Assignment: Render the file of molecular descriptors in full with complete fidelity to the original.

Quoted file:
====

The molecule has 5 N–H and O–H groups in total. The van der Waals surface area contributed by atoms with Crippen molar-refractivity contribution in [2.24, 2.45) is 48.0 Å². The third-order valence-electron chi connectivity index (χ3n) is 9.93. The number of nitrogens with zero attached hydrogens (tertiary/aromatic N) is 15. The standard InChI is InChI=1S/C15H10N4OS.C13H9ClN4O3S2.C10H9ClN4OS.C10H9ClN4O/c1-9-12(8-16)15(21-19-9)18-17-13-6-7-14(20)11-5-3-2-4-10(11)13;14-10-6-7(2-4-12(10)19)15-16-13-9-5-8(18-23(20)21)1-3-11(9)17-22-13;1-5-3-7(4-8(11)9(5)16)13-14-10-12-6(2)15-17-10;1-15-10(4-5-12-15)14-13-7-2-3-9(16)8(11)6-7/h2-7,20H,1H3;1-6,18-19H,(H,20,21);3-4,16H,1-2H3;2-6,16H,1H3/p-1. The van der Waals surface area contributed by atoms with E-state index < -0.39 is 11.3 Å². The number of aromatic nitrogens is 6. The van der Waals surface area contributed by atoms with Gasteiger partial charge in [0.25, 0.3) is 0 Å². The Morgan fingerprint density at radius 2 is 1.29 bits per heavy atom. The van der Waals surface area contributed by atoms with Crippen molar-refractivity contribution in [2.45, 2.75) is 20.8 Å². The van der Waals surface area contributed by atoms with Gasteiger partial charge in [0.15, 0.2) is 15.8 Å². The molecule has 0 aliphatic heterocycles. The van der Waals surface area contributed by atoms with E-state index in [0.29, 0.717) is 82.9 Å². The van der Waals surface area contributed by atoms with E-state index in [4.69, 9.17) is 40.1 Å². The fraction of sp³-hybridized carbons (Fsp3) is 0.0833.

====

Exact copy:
The molecule has 5 N–H and O–H groups in total. The van der Waals surface area contributed by atoms with Crippen molar-refractivity contribution in [2.24, 2.45) is 48.0 Å². The third-order valence-electron chi connectivity index (χ3n) is 9.93. The number of nitrogens with zero attached hydrogens (tertiary/aromatic N) is 15. The standard InChI is InChI=1S/C15H10N4OS.C13H9ClN4O3S2.C10H9ClN4OS.C10H9ClN4O/c1-9-12(8-16)15(21-19-9)18-17-13-6-7-14(20)11-5-3-2-4-10(11)13;14-10-6-7(2-4-12(10)19)15-16-13-9-5-8(18-23(20)21)1-3-11(9)17-22-13;1-5-3-7(4-8(11)9(5)16)13-14-10-12-6(2)15-17-10;1-15-10(4-5-12-15)14-13-7-2-3-9(16)8(11)6-7/h2-7,20H,1H3;1-6,18-19H,(H,20,21);3-4,16H,1-2H3;2-6,16H,1H3/p-1. The van der Waals surface area contributed by atoms with E-state index < -0.39 is 11.3 Å². The number of aromatic nitrogens is 6. The van der Waals surface area contributed by atoms with Gasteiger partial charge in [0.25, 0.3) is 0 Å². The Morgan fingerprint density at radius 2 is 1.29 bits per heavy atom. The van der Waals surface area contributed by atoms with Crippen molar-refractivity contribution in [2.45, 2.75) is 20.8 Å². The van der Waals surface area contributed by atoms with Gasteiger partial charge in [0.15, 0.2) is 15.8 Å². The molecule has 0 aliphatic heterocycles. The van der Waals surface area contributed by atoms with E-state index in [0.29, 0.717) is 82.9 Å². The van der Waals surface area contributed by atoms with E-state index in [4.69, 9.17) is 40.1 Å². The fraction of sp³-hybridized carbons (Fsp3) is 0.0833.